The Influence of Sea-level Indicator Uncertainties on the LIG Highstand Oscillations
Abstract:Paleoclimatic sea-level analysis is based upon the evaluation of sparse indirect observational data, the sea-level indicators, and models for sea-level fluctuations, with a wide range of complexity. Individual records of paleo sea-level depend not only upon the change in global ice volume, but also on the crustal deformation and gravity changes that are significant both near the glaciers and around the world. Understanding of these processes for the past is essential for interpreting the observations in order to generate better estimates for the future.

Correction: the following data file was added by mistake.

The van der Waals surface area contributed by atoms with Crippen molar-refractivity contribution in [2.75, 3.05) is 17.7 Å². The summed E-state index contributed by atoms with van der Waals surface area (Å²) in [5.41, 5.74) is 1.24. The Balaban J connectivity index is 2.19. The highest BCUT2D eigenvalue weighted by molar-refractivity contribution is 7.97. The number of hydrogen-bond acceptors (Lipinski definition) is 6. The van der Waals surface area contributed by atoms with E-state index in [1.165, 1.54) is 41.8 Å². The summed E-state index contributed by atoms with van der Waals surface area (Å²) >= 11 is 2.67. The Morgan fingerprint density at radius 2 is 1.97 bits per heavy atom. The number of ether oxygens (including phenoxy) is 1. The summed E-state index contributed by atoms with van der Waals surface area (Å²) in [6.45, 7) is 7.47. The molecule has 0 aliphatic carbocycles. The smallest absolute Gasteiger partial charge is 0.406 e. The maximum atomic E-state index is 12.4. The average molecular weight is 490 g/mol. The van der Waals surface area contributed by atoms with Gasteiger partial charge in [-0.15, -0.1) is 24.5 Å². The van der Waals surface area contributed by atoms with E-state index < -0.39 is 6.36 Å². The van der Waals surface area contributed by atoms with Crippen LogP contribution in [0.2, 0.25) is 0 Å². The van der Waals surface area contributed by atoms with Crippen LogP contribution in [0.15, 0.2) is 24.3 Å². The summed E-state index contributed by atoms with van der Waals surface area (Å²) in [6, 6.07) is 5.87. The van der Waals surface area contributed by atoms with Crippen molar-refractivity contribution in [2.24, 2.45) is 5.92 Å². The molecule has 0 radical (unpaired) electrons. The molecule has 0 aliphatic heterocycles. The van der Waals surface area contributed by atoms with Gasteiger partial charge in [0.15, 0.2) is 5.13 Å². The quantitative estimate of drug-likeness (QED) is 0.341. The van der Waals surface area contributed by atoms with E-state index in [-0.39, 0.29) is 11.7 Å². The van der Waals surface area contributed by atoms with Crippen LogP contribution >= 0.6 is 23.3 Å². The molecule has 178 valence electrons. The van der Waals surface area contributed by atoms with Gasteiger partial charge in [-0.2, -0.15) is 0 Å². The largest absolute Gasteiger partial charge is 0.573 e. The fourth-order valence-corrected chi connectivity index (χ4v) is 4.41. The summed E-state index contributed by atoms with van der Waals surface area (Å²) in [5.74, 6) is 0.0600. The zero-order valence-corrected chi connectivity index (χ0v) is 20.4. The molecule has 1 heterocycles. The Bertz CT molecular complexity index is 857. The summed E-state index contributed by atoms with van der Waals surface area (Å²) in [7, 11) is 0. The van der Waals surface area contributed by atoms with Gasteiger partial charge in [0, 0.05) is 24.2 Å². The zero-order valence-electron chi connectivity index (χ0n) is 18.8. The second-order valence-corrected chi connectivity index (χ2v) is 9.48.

As part of the NERC-funded iGlass consortium, we use massive ensemble approaches to analyse sea-level changes during the last interglacial (LIG). Employing a bayesian statistical analysis, we compare the sea-level indicators to model-generated sea-level estimates. As a result we gain insight into the development of the ice sheets, the influence of the Earth deformation and the evolution of higher-than-present-day sea level during that period.
This contribution gives an overview of our sea-level analysis during the LIG. We focus on the uncertainties due to different selection and treatments of sea-level indicators. For example, some corals can have a large variation in depth habitat. We demonstrate that different methods of accounting for this range can influence the sea-level height estimate from the data. The analysis helps to answer questions of the effect of the uncertainties in the indicators, both in height as well as temporally, on features of the estimated global-average sea level. In particular, we address how well the data resolve sea-level oscillations during the LIG.